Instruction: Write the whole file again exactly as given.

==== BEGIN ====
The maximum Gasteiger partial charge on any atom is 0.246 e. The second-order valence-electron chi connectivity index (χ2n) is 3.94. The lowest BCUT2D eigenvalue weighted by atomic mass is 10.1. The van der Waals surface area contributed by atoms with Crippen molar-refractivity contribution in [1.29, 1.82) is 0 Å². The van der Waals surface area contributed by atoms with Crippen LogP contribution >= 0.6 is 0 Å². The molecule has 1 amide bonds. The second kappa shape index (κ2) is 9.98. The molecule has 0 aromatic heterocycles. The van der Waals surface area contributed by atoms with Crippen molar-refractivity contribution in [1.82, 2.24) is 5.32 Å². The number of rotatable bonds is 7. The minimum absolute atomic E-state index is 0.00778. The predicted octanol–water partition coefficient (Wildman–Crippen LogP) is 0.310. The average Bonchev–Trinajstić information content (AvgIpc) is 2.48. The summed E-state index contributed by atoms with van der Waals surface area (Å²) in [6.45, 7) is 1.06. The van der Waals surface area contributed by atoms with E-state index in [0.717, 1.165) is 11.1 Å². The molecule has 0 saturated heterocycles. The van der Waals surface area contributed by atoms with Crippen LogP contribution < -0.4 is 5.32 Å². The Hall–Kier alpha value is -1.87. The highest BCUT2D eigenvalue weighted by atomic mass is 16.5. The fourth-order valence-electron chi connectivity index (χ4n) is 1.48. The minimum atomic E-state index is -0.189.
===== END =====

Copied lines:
The maximum Gasteiger partial charge on any atom is 0.246 e. The second-order valence-electron chi connectivity index (χ2n) is 3.94. The lowest BCUT2D eigenvalue weighted by atomic mass is 10.1. The van der Waals surface area contributed by atoms with Crippen molar-refractivity contribution in [1.29, 1.82) is 0 Å². The van der Waals surface area contributed by atoms with Crippen LogP contribution >= 0.6 is 0 Å². The molecule has 1 amide bonds. The second kappa shape index (κ2) is 9.98. The molecule has 0 aromatic heterocycles. The van der Waals surface area contributed by atoms with Crippen molar-refractivity contribution in [1.82, 2.24) is 5.32 Å². The number of rotatable bonds is 7. The minimum absolute atomic E-state index is 0.00778. The predicted octanol–water partition coefficient (Wildman–Crippen LogP) is 0.310. The average Bonchev–Trinajstić information content (AvgIpc) is 2.48. The summed E-state index contributed by atoms with van der Waals surface area (Å²) in [6.45, 7) is 1.06. The van der Waals surface area contributed by atoms with E-state index in [0.717, 1.165) is 11.1 Å². The molecule has 0 saturated heterocycles. The van der Waals surface area contributed by atoms with Crippen LogP contribution < -0.4 is 5.32 Å². The Hall–Kier alpha value is -1.87. The highest BCUT2D eigenvalue weighted by atomic mass is 16.5. The fourth-order valence-electron chi connectivity index (χ4n) is 1.48. The minimum atomic E-state index is -0.189.